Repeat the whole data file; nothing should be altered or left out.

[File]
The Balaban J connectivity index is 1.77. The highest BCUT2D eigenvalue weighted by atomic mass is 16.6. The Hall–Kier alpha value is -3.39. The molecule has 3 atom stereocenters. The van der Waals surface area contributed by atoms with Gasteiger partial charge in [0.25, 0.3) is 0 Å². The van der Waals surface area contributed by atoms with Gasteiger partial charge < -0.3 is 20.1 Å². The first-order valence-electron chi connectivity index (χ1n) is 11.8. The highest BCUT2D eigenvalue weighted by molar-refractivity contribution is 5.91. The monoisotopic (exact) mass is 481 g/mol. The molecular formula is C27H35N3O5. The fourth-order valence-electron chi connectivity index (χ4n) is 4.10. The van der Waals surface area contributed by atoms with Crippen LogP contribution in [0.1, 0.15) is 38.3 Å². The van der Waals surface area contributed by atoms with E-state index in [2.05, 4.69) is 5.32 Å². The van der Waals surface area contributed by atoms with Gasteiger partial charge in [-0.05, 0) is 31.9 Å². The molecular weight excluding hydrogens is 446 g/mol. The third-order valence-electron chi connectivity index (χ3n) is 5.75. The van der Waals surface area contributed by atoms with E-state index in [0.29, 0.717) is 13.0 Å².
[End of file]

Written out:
The Balaban J connectivity index is 1.77. The highest BCUT2D eigenvalue weighted by atomic mass is 16.6. The Hall–Kier alpha value is -3.39. The molecule has 3 atom stereocenters. The van der Waals surface area contributed by atoms with Gasteiger partial charge in [0.25, 0.3) is 0 Å². The van der Waals surface area contributed by atoms with Gasteiger partial charge < -0.3 is 20.1 Å². The first-order valence-electron chi connectivity index (χ1n) is 11.8. The highest BCUT2D eigenvalue weighted by molar-refractivity contribution is 5.91. The monoisotopic (exact) mass is 481 g/mol. The molecular formula is C27H35N3O5. The fourth-order valence-electron chi connectivity index (χ4n) is 4.10. The van der Waals surface area contributed by atoms with Crippen LogP contribution in [0.1, 0.15) is 38.3 Å². The van der Waals surface area contributed by atoms with E-state index in [2.05, 4.69) is 5.32 Å². The van der Waals surface area contributed by atoms with Gasteiger partial charge in [-0.05, 0) is 31.9 Å². The molecular weight excluding hydrogens is 446 g/mol. The third-order valence-electron chi connectivity index (χ3n) is 5.75. The van der Waals surface area contributed by atoms with E-state index in [0.29, 0.717) is 13.0 Å².